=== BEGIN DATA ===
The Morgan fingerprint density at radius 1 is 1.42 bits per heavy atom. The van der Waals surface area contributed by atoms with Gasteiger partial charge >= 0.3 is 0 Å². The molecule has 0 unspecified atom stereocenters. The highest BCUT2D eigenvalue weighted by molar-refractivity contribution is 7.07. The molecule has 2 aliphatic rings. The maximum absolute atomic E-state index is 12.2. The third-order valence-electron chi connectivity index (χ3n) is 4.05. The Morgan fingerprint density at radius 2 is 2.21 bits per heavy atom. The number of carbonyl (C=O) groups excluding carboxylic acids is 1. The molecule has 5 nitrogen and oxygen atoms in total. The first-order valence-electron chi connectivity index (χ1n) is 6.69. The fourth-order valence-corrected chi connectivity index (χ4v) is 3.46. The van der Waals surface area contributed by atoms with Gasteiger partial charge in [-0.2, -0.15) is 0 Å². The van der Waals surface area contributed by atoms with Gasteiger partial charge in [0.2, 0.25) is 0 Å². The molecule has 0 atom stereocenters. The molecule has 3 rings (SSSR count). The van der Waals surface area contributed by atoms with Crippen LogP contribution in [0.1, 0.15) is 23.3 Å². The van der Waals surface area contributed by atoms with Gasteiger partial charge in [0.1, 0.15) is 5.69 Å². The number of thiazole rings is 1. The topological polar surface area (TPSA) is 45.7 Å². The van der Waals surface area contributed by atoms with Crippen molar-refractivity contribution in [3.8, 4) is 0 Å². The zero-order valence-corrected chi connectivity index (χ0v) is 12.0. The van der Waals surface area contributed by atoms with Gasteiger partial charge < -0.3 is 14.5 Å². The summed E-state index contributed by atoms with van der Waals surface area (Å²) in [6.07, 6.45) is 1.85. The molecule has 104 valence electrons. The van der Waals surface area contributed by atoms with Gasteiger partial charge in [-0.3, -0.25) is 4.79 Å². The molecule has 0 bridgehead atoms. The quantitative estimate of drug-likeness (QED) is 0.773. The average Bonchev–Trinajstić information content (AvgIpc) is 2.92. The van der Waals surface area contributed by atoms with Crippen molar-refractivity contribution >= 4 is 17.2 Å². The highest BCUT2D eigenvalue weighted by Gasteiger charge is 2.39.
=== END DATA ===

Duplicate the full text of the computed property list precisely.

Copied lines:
The Morgan fingerprint density at radius 1 is 1.42 bits per heavy atom. The van der Waals surface area contributed by atoms with Gasteiger partial charge >= 0.3 is 0 Å². The molecule has 0 unspecified atom stereocenters. The highest BCUT2D eigenvalue weighted by molar-refractivity contribution is 7.07. The molecule has 2 aliphatic rings. The maximum absolute atomic E-state index is 12.2. The third-order valence-electron chi connectivity index (χ3n) is 4.05. The Morgan fingerprint density at radius 2 is 2.21 bits per heavy atom. The number of carbonyl (C=O) groups excluding carboxylic acids is 1. The molecule has 5 nitrogen and oxygen atoms in total. The first-order valence-electron chi connectivity index (χ1n) is 6.69. The fourth-order valence-corrected chi connectivity index (χ4v) is 3.46. The van der Waals surface area contributed by atoms with Gasteiger partial charge in [-0.2, -0.15) is 0 Å². The van der Waals surface area contributed by atoms with Gasteiger partial charge in [0.2, 0.25) is 0 Å². The molecule has 0 atom stereocenters. The molecule has 3 rings (SSSR count). The van der Waals surface area contributed by atoms with Crippen LogP contribution in [0.1, 0.15) is 23.3 Å². The van der Waals surface area contributed by atoms with Gasteiger partial charge in [0.1, 0.15) is 5.69 Å². The number of thiazole rings is 1. The topological polar surface area (TPSA) is 45.7 Å². The van der Waals surface area contributed by atoms with Crippen molar-refractivity contribution in [3.8, 4) is 0 Å². The zero-order valence-corrected chi connectivity index (χ0v) is 12.0. The van der Waals surface area contributed by atoms with Gasteiger partial charge < -0.3 is 14.5 Å². The summed E-state index contributed by atoms with van der Waals surface area (Å²) in [6.07, 6.45) is 1.85. The molecule has 104 valence electrons. The van der Waals surface area contributed by atoms with Gasteiger partial charge in [-0.3, -0.25) is 4.79 Å². The molecule has 0 bridgehead atoms. The quantitative estimate of drug-likeness (QED) is 0.773. The average Bonchev–Trinajstić information content (AvgIpc) is 2.92. The van der Waals surface area contributed by atoms with Crippen molar-refractivity contribution >= 4 is 17.2 Å². The highest BCUT2D eigenvalue weighted by Gasteiger charge is 2.39.